How to adjust the ‘sails’ of your Judaism
AS YOU enter the reception of the Tikun centre, the walls speak to you. “We are all meant to shine, as children do.” “You must be the change you wish to see in the world.” “You cannot direct the wind but you can adjust the sails.”
Words of wisdom writ large on Tikun’s walls are from the world’s greatest thinkers and philosophers (these three are from American spiritual guru Marianne Williamson, Indian leader Mahatma Gandhi and a Yiddish proverb). If it’s self-improvement and a better life you’re after, or reconnecting with your Jewish roots, you’ve come to the right place. “Tikun”, after all, comes from the Hebrew for improvement and that’s what the centre promises -— “a better world through ancient Jewish wisdom”.
The centre, at the Temple Fortune end of Finchley Road, has grown in leaps and bounds since opening in 2007. According to Rabbi Yosef Solomon, Tikun’s director of education, it exists “to help the Anglo-Jewish community to be a light to the nations”. And though TIkun’s core audience is “‘young couples and singles seriously looking to settle down”, it really has something to offer everyone.
“We welcome anyone who wants to live in a more spiritual way and contribute positively to the world,” says Kaela Starkman, the centre’s project manager. “Tikun is about helping visitors to learn, understand and be the best and most spiritually aware they can be — at the level they choose to be.”
Tikun’s Stand-Up Purim dinner, which featured a performance by comedian and producer Ashley Blaker
Hence the flourishing of one of its most popular classes — “More ‘Ish’ than Jew”. Despite its humorous name, it has a serious intention: appealing to those who have drifted from Judaism and want to reconnect but without the pressure of “conversion”. The first class “took matzah from cardboard to smorgasbord”; participants created delicious dishes (and a cookbook) while gaining insights for the Seder. Another class had students writing their Hebrew name in the same classical script used in a Torah scroll.
One of Tikun’s main concerns is helping couples prepare for marriage. “If someone wants to get married in mainstream Orthodox today, the bureaucracy can be daunting,” says Rabbi Solomon. “So we work with couples, focusing on the foundations of a solid, happy marriage, the laws of family purity, and the wedding day itself.” Beyond marriage and relationships, participants look at aspects of Judaism and what to pass on to their children. There is also a course on the Jewish Home. For those who have not yet met their intended, there is help too, in the shape of the Singles Shabbat Meals — small Friday-night dinners for handpicked secular and traditional singles held in the Solomons’ own home — which promise to help them “experience dating like never before”.
The centre’s work ranges from bespoke one-to-one learning — you choose the subject, Tikun will tailormake it for you — to small groups: the day I visited, a gathering of South African Jewish women had arranged to learn about the books of the Bible, and were focusing on the Gomorrah.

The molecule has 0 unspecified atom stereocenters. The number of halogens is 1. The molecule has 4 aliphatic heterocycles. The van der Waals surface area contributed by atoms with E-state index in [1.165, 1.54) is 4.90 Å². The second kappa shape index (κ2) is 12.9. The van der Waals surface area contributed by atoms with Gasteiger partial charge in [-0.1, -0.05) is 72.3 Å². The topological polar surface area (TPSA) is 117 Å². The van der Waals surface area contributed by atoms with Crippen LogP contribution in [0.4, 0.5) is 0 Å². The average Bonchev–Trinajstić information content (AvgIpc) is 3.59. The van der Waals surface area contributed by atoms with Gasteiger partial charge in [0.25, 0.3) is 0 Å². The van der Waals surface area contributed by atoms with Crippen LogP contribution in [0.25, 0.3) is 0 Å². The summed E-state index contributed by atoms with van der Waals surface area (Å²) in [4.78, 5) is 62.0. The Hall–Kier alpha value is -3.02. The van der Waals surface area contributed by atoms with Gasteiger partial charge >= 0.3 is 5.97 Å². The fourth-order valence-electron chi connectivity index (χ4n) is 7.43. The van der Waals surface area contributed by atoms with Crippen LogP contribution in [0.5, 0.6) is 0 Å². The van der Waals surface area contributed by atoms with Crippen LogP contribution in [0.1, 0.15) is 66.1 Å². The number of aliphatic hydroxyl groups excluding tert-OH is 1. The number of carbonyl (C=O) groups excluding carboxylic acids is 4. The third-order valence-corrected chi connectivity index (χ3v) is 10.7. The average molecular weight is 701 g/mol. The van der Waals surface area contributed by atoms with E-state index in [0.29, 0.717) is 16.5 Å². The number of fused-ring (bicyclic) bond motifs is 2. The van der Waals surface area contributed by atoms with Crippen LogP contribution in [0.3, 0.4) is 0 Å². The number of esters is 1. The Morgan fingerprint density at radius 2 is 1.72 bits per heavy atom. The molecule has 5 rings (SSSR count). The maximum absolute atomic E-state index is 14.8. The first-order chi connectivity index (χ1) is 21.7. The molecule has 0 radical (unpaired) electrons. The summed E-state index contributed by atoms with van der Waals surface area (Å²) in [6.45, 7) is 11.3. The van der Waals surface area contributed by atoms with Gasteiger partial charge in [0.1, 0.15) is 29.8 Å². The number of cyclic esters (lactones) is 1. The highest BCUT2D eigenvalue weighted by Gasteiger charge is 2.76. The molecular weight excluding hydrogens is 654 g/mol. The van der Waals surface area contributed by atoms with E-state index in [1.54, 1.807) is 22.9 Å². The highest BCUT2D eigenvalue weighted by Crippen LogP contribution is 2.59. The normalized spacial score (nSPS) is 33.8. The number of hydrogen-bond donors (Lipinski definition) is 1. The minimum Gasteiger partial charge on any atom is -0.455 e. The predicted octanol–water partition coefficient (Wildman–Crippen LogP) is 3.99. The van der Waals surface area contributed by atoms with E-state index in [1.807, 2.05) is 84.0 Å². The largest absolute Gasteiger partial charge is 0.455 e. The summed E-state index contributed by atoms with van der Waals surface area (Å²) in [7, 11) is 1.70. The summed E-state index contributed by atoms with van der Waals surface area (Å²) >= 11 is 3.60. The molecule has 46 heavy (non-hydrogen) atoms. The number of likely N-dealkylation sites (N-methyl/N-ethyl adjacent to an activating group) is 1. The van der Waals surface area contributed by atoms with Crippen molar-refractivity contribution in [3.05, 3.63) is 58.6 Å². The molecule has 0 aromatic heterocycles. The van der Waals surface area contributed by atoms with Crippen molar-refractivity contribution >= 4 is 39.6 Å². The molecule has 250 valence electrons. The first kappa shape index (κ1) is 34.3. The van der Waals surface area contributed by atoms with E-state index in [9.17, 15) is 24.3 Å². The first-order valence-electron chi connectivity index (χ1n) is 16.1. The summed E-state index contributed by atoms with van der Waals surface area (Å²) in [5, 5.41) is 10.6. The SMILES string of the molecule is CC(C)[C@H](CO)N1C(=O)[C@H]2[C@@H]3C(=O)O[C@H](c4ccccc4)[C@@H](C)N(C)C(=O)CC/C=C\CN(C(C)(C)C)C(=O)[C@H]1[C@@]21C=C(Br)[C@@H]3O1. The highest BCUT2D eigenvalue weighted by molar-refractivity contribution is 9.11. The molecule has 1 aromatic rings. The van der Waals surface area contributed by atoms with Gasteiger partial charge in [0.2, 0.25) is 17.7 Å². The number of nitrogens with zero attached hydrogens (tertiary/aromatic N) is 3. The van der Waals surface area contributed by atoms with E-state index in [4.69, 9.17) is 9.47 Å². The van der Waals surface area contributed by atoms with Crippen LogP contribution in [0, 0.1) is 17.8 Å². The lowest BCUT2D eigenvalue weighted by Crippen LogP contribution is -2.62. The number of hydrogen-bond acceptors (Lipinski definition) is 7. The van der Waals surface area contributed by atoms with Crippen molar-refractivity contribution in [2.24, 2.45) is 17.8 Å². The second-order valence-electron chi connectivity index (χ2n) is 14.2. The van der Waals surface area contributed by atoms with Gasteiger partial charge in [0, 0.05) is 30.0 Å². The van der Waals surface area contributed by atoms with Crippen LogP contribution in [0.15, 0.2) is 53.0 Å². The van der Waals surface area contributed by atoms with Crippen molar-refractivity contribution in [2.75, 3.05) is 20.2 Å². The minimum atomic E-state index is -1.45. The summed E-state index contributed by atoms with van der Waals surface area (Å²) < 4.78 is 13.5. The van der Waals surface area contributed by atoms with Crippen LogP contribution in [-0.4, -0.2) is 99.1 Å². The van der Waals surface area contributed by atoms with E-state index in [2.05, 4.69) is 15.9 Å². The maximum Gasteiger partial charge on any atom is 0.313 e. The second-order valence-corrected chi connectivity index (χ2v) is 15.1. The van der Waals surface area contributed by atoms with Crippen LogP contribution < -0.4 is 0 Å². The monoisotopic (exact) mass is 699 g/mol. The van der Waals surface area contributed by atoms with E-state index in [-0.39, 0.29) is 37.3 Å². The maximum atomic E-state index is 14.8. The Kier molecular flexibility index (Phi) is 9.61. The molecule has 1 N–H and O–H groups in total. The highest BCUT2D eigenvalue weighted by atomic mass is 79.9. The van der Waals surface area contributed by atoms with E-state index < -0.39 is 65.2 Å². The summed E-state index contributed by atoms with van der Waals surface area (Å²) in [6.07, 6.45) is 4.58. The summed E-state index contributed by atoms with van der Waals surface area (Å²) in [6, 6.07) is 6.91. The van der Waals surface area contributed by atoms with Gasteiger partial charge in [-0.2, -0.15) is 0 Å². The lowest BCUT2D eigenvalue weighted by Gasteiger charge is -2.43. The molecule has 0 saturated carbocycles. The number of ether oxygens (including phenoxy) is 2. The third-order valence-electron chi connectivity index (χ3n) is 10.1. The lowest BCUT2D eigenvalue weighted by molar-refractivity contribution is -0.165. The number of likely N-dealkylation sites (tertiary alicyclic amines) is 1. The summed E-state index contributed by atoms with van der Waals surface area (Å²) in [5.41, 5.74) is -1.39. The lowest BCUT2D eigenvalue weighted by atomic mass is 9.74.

While learning is paramount at Tikun, pleasure plays an important role too. The ever-popular Jewish music nights, which this year featured the Portnoy Brothers, among others, fill the centre to its 110-person capacity. And at Purim, the comedian Ashley Blaker, who has written for Little Britain, performed a stand-up set for a crowd who also enjoyed dinner and a talk.
“We do events around the Jewish calendar,” says Rabbi Solomon, “to show people the depth and richness and spirituality to be experienced, be it at Purim, Pesach or Yom Kippur.” Knowing that people want to explore without pressure, the High Holy-day prayer experience is “not a service per se but it means people who would never have gone to shul are open to prayer and find they are moved”.
These shorter, more inclusive spiritual experiences, while connecting to what the holidays mean, also “meet you at the level you need”, says Kaela.
Organic Minyan takes the viewpoint that a little prayer with meaning is better than a lot without. Forthcoming events include a chance to bake and braid your own challah on October 14; a Shabbat UK weekend for couples (October 23 to 24), and Light Up a Life (December 23 to January 1), an initiative placing Jewish volunteers in hospitals, hospices and shelters.
Education and Torah wisdom apart, Tikun’s other key strands are volunteering and health. “We have a bespoke volunteering service; people come in and say I’ve got this free time and we find them opportunities,” says Kaela.
A monthly volunteering email includes a section on giving by Rabbi Solomon or Rabbi Shaul Rosenblatt, Tikun’s director, allowing participants to decide how much they want to get involved.
The growing interest in health led to the centre’s stand-alone department, The Innate Health Centre. It is aimed at a broad audience; of the 650 people who attended the Innate Health annual conference last year, between 15 and 20 per cent were Jewish. Innate Health runs regular courses in Three Principles, a system that aims to lead participants to psychological freedom and a deep connection to life — “to thrive rather than just survive”.
“Good health raises your level of spirituality and your ability to be more open and engaged,” says Rabbi Solomon. “So along with improved health, we’re offering emotional peace of mind”. As offers go, that can’t be bad.